Catherine Owers | Friday, May 13, 2016
The best things in my life have been unplanned. They haven’t all been accidents, but rather decisions where I didn’t realize the ramifications until well after I had made the choice — or didn’t make the choice at all.
This is somewhat of a startling realization for a woman who considers herself to be a master planner: I have a practice of endlessly overanalyzing small decisions; yet somehow, my nascent tendency to go with my gut manifests itself on only the biggest life decisions.
When choosing colleges, I committed to Notre Dame without visiting any other university or, to be honest, seriously considering any other college. My visits to campus weren’t perfect experiences; they were characterized by delayed flights and several feet of snow and attending my sister’s biology classes — not the most engaging for the girl who very much knew she had to be an English major. But the sense of community I felt hanging out in Walsh, studying in the library and eating in South Dining Hall appealed to me a very fundamental level. So Notre Dame it was, with little debate.
Five years later, I can’t imagine not knowing the uniquely phenomenal group of people I’ve met here at Notre Dame. And the two most meaningful experiences of my time at Notre Dame — working for The Observer and studying abroad — have also been unplanned.
I didn’t attend my first Observer news department meeting because my four-year plan for college involved a deep commitment to the student newspaper on the way to a journalism career full of Pulitzer prizes. I attended my first Observer news department meeting because of a vague freshman interest in writing, coupled with some very strong encouragement from my sister’s roommate, Tori Roeck, who also wrote news. So I rushed Delta News and let “what would Tori Roeck do?” govern more than a few of my decisions as associate news editor.
These past four years of writing about issues concerning our campus community has been extremely fulfilling work. Being part of the Delta News team has made me a better writer and made me acutely aware of the vague AP style guidelines for papal encyclicals. More importantly, being part of the Delta News team has given me invaluable friendships and made me a better person.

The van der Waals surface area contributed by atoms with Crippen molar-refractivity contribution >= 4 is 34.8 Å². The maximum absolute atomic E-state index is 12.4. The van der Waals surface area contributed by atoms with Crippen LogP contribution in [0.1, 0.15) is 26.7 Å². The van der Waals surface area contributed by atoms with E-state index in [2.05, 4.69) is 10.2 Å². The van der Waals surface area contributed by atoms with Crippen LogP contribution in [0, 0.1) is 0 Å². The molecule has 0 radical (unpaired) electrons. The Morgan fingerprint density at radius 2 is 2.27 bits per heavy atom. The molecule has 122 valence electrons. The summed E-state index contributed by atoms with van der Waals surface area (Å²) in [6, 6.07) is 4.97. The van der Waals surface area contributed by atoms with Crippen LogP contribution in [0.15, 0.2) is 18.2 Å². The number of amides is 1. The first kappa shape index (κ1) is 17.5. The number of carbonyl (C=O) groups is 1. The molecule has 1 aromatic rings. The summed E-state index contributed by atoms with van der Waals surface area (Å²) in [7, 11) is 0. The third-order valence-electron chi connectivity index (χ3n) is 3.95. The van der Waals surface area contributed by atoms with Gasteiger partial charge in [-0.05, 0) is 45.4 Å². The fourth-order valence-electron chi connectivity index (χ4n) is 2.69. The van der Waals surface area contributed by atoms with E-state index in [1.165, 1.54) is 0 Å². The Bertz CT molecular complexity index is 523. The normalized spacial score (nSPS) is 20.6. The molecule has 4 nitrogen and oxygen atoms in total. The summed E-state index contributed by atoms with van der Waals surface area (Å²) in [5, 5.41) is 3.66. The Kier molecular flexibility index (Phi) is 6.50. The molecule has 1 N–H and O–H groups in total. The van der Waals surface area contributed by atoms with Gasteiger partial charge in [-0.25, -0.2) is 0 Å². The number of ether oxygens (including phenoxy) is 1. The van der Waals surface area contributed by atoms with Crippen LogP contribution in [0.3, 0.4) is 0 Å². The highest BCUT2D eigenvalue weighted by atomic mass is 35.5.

I didn’t have firm plans to study abroad at the beginning of my Notre Dame career, but I thought it sounded like an interesting experience. So I applied only for the Dublin program, only for the spring semester, and I thought if I wasn’t selected for this program and semester, I wouldn’t be missing out on much. Of course, I know now that I would have had a fantastic experience at any program, any semester.
But I did study in Dublin last spring, and now I can’t imagine not riding the 39A, getting rained on for three hours at Easter Mass in Rome or negotiating with Italian taxi drivers — all with some of the very best people in the world. Studying abroad wasn’t always easy, but it forced me to develop more than a little self-confidence and gave me an enormous amount of self-awareness.
When I look back on my senior year at Notre Dame, the times that I’ll look back on most fondly aren’t the traditional “lasts,” like our last football game or last day of class. While those were fun, the unplanned times are the ones I’m holding on to — the spontaneous, late-night life talks and spur-of-the-moment decisions to stop studying and watch the sun set.
Looking to the future, I’ve got several maps and a lot of ambiguity at hand. And while this uncertainty does terrify me, I’ve come to realize the best experiences are the ones that are unplanned.
Catherine Owers is graduating with a degree in English and theology. After graduation, she’ll continue to work her way through the canon of classic detective fiction, while eagerly awaiting Tana French’s next novel. Please send reading recommendations and thoughts on correct AP Style for “Laudato Si’” to email@example.com.